1858 Treaties – Land
© July 2, 2014, John LaBatte
In 1858, there were two Dakota reservations on the upper Minnesota River. The Mdewakanton and Wahpekute bands were assigned to the lower reservation. The Sisseton and Wahpeton bands were assigned to the upper reservation. Each reservation was divided in half by the Minnesota River. In 1858, these Dakota bands signed 2 treaties with the U.S.: The Mdewakanton and Wahpekute signed one treaty. The Sisseton and Wahpeton signed another treaty. They were paid a second time for their reservation lands on the north side of the Minnesota River. This essay discusses the title held by these bands to this land, how many acres were involved, how much was paid per acre and the title held by these bands to their remaining reservations.
In my reviews, I found the following statements on these subjects to be incorrect. Duplicates have been removed.
- In 1858, Dakota leaders on a diplomatic visit to Washington D.C. are told they did not own the reservation land.
- In 1858, the Sisseton and Wahpeton signed a treaty that allotted their tribal lands on the Minnesota River.
- Little Crow signed away the half of the reservation north of the Minnesota River in exchange for $25,000 to pay trader debts.
- The 1858 Treaty took 328,000 acres north of the Minnesota River.
- In 1857, the Dakota gave away all their land north of the Minnesota River.
- [In 1858], in exchange for increased annuity payments, the Dakota ceded about half of their reservation land.
- In 1858, Washington changed terms of the 1851 treaties and took half of the reservation back.
- The northern half of the reservation was lost.
- In 1858, the Dakota lost the north half of their reservations.
- In 1858, this reservation was cut in half when the United States demanded and received cession of the five mile by 140 mile strip on the north shore of the river.
1854 Congress Decision
The 1851 treaties set aside reservations for the Sisseton, Wahpeton, Mdewakanton and Wahpekute bands. However, the Dakota were not given ownership of their reservations. The 1851 treaties provided funds for improvements. By 1854, Congress realized that if the Dakota were asked to leave their reservations, the money spent on improvements would be wasted. Congress passed a bill to give ownership of their reservations to these Dakota bands.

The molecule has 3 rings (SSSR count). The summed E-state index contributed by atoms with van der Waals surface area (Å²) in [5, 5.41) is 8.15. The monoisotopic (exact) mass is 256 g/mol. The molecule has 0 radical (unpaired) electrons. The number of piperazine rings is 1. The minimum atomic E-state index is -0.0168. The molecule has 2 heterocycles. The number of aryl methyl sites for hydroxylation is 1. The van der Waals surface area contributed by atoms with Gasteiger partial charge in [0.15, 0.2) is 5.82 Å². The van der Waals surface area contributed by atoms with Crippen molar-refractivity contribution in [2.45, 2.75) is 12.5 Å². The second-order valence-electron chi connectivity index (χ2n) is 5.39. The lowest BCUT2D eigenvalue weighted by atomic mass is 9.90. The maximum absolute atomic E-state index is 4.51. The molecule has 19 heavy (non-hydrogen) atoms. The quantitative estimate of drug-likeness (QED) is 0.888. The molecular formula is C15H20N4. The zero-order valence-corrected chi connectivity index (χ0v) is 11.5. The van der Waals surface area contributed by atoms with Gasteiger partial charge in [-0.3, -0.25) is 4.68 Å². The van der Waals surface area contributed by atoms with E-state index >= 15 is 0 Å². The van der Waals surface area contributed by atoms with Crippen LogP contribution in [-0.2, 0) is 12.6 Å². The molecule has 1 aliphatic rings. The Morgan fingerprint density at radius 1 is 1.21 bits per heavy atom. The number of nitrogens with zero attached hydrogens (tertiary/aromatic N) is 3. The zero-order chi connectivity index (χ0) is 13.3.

What sort of title did the Dakota have to their reservation lands?
The President never signed the 1854 bill passed by Congress. In 1858, the Dakota did not own their reservations. They had no rights to this land. We cannot say they sold their land.
How many acres were involved?
In 1860, Charles Mix, Acting Commissioner of Indian Affairs, asked the General Land Office to compute the number of acres of the upper and lower reservations on the north side of the Minnesota River. The GLO estimated the lower reservation had 320,000 acres and the upper reservation had 569,600 acres for a total of 889,600 acres on the north side of the river.
Using these figures we can determine the lengths of the reservations. There are 640 acres in a square mile. The reservations on the north side of the river were 10 miles wide. The length of the lower reservation was (320,000/640/10) 50 miles long. The length of the upper reservation was (569,600/640/10) 89 miles long. The length of the 2 reservation combined was 139 miles.
How much was paid per acre?
The 1858 treaties paid 30 cents per acre. The Mdewakanton and Wahpekute were paid (320,000 x 30 cents) $96,000. The Sisseton and Wahpeton were paid (569,600 x 30 cents) $170,880.
In the 1858 treaties, it was left for the U.S. Senate to decide: Did the Dakota Indians have title to their reservations and if they had title, how much should be paid to them. In June 1860, the Senate decided that the Dakota did possess “a just and valid right and title to said reservations and that they be allowed the sum of thirty cents per acre…” The Senate paid a total of $266,880 to the Dakota for land that the U.S. already owned. The justification for this was their decision in 1854 to give the Dakota ownership of their reservations and according to Minnesota Senator Wilkinson in 1860, “the adoption of these resolutions is absolutely necessary to the preservation of peace on the borders.”
What sort of title did the Dakota have to their remaining reservations?
The Dakota were given ownership of their reservations on the south side of the Minnesota River. However, they still did not have clear title. They could only sell their land to the U.S.
There is a prevailing attitude today that the whites did not do any good for the Indians. Most products focus on what the whites did wrong. Very little is said on what the whites did right. I have reviewed more than 200 products related to the Dakota Indians. Not one product pointed out that the Dakota were paid twice for their reservation lands on the north side of the Minnesota River. $266,880 was a great sum of money to pay for land the U.S. already owned. Why isn’t this noteworthy?